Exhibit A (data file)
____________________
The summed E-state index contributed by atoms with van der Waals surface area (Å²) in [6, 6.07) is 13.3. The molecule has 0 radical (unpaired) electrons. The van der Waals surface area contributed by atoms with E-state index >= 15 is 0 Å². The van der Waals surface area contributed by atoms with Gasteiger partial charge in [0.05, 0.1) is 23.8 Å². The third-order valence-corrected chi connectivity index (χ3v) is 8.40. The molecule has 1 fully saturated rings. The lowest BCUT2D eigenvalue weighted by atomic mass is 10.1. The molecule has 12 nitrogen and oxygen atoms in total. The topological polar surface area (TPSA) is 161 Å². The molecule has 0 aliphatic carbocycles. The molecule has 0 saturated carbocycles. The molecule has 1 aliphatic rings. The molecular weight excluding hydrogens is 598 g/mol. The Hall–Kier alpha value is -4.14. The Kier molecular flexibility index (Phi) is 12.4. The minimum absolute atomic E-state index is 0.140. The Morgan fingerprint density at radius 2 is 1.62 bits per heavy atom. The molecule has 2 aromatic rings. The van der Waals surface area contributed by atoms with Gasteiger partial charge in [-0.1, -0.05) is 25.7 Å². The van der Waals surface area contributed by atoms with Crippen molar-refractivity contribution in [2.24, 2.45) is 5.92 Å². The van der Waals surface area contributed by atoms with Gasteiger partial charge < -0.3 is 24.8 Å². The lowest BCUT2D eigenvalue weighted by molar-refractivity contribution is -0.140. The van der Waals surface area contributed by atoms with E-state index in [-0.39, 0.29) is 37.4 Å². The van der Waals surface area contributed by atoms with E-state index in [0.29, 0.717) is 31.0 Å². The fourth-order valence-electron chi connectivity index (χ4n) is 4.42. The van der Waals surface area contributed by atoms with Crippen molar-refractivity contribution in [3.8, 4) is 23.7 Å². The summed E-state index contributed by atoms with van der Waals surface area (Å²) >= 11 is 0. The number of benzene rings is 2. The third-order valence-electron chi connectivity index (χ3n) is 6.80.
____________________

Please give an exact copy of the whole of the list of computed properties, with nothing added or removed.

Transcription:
The summed E-state index contributed by atoms with van der Waals surface area (Å²) in [6, 6.07) is 13.3. The molecule has 0 radical (unpaired) electrons. The van der Waals surface area contributed by atoms with E-state index >= 15 is 0 Å². The van der Waals surface area contributed by atoms with Gasteiger partial charge in [0.05, 0.1) is 23.8 Å². The third-order valence-corrected chi connectivity index (χ3v) is 8.40. The molecule has 1 fully saturated rings. The lowest BCUT2D eigenvalue weighted by atomic mass is 10.1. The molecule has 12 nitrogen and oxygen atoms in total. The topological polar surface area (TPSA) is 161 Å². The molecule has 0 aliphatic carbocycles. The molecule has 0 saturated carbocycles. The molecule has 1 aliphatic rings. The molecular weight excluding hydrogens is 598 g/mol. The Hall–Kier alpha value is -4.14. The Kier molecular flexibility index (Phi) is 12.4. The minimum absolute atomic E-state index is 0.140. The Morgan fingerprint density at radius 2 is 1.62 bits per heavy atom. The molecule has 2 aromatic rings. The van der Waals surface area contributed by atoms with Gasteiger partial charge in [-0.1, -0.05) is 25.7 Å². The van der Waals surface area contributed by atoms with Crippen molar-refractivity contribution in [2.24, 2.45) is 5.92 Å². The van der Waals surface area contributed by atoms with Gasteiger partial charge < -0.3 is 24.8 Å². The lowest BCUT2D eigenvalue weighted by molar-refractivity contribution is -0.140. The van der Waals surface area contributed by atoms with E-state index in [-0.39, 0.29) is 37.4 Å². The van der Waals surface area contributed by atoms with E-state index in [0.29, 0.717) is 31.0 Å². The fourth-order valence-electron chi connectivity index (χ4n) is 4.42. The van der Waals surface area contributed by atoms with Crippen molar-refractivity contribution in [3.8, 4) is 23.7 Å². The summed E-state index contributed by atoms with van der Waals surface area (Å²) >= 11 is 0. The number of benzene rings is 2. The third-order valence-electron chi connectivity index (χ3n) is 6.80.